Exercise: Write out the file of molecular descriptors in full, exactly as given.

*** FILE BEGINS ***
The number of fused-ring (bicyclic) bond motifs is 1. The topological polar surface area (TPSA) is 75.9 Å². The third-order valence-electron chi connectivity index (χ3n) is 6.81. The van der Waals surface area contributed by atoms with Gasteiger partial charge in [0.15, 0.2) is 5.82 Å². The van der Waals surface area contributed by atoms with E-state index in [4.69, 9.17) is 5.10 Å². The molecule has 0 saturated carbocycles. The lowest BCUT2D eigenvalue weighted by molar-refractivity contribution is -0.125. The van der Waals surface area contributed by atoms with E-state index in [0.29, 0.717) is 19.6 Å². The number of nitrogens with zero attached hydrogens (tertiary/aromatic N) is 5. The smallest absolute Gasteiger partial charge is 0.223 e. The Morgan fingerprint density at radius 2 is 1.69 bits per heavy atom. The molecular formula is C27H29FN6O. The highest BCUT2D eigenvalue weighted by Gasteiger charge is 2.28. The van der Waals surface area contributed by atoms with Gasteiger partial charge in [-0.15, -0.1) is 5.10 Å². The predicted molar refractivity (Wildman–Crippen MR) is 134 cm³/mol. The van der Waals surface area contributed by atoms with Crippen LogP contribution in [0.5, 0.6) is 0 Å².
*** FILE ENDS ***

The number of fused-ring (bicyclic) bond motifs is 1. The topological polar surface area (TPSA) is 75.9 Å². The third-order valence-electron chi connectivity index (χ3n) is 6.81. The van der Waals surface area contributed by atoms with Gasteiger partial charge in [0.15, 0.2) is 5.82 Å². The van der Waals surface area contributed by atoms with E-state index in [4.69, 9.17) is 5.10 Å². The molecule has 0 saturated carbocycles. The lowest BCUT2D eigenvalue weighted by molar-refractivity contribution is -0.125. The van der Waals surface area contributed by atoms with E-state index in [0.29, 0.717) is 19.6 Å². The number of nitrogens with zero attached hydrogens (tertiary/aromatic N) is 5. The smallest absolute Gasteiger partial charge is 0.223 e. The Morgan fingerprint density at radius 2 is 1.69 bits per heavy atom. The molecular formula is C27H29FN6O. The highest BCUT2D eigenvalue weighted by Gasteiger charge is 2.28. The van der Waals surface area contributed by atoms with Gasteiger partial charge in [-0.15, -0.1) is 5.10 Å². The predicted molar refractivity (Wildman–Crippen MR) is 134 cm³/mol. The van der Waals surface area contributed by atoms with Crippen LogP contribution in [0.5, 0.6) is 0 Å².